The final verdict is that this is a great movie. I had maybe twenty possible suspects, and I still didn’t expect the ending. That makes it a really well planned film, if you ask me. Are there flaws? Yup. Liam Neeson makes some decisions that really don’t make me think he’s the sharpest tool in the shed, but it’s very entertaining. For me, it’s definitely better than the Taken movies. He doesn’t have as good of a hook as in Taken (“I don’t know who you are…), but my interest was definitely held for a lot longer here. 

If you need any more reasons to watch it… it’s a Liam Neeson movie. There you have it. 

4 out of 6



As some of you may have noticed (or not), but I have activated a new theme. It seems to fit the type of blog I’ve got, don’t you think? No? Well.  like it…

Okay, fine! Fine! Sorry. Still won’t change it though.

To the topic at hand, I am talking about the art of suspense. We all know a little bit about suspense. Who hasn’t watched a movie like Die Hard, where you’re constantly in suspense about what is going to happen next? No one, right? Point is, we all know suspense, but how many can claim they know how to use it properly?

I won’t even lie that I can use it. No, that’s too heinous of a crime for me. But here’s a little something for you folks. The art of suspense is leaving the reader/viewer knowing absolutely nothing. It blends well with unreliable narration used often in books like Book of the New Sun by Gene Wolfe. I know what you’re thinking. That is absolutely ridiculous! You liar!

Well, that’s unreliable narration for you. Except, I am not lying this time. Have any of you watched Pulp Fiction? I just watched it earlier today, and the thing that most of you probably liked is the fact that you NEVER knew (spoiler) what was in the briefcase! What was in that briefcase? We know there was probably a lightbulb inside. We know it was very… Surprising. But nothing else! And Quentin Tarantino shows you the reaction of John Travolta and Samuel L. Jackson near the beginning of the movie, so you watch the rest of the movie in constant suspense. What is in the damn briefcase?!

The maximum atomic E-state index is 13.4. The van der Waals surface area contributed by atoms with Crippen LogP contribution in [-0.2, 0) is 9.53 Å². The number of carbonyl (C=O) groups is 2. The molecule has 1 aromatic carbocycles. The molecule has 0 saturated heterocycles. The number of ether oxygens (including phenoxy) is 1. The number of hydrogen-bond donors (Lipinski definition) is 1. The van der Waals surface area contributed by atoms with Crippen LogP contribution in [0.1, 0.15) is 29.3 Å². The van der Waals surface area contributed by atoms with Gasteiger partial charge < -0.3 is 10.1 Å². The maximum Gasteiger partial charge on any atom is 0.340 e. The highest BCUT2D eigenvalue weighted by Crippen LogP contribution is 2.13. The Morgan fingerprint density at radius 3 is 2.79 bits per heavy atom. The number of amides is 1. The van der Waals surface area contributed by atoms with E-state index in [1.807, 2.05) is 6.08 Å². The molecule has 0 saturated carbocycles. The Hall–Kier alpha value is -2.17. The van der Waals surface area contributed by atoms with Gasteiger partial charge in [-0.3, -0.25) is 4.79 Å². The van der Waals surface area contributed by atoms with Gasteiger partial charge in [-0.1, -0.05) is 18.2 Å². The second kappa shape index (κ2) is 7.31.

No idea. And that is the point. You know next to nothing about it, but you do know someone like Marsellus wants it. And it was valuable enough for four guys to steal it. The art of suspense is to never give the reader what they want.

“Tell me if he’s going to die!”

Nope. I won’t.

“Then tell me if the guy chooses the girl next door!”

Never. Not until the end.


That is the point, you know? You start something in suspense, and you FORCE the reader/viewer to get on with everything. It grips them, and by the middle of it, they are HOOKED. They can no longer cease watching or reading or listening. They are screaming at the book or screen for not telling them, but they cannot stop watching! And I think that is something every writer aspires to do. To force the reader to do something they no longer want to do, and then to MAKE them want to do it. Sounds rather weird, but it’s really quite true.

I’ll talk about unreliable narration tomorrow. Hope you people like this post, and tell all of your friends and enemies about it. Thanks a lot for all the follows (again) and for all the likes. Really means a lot to me.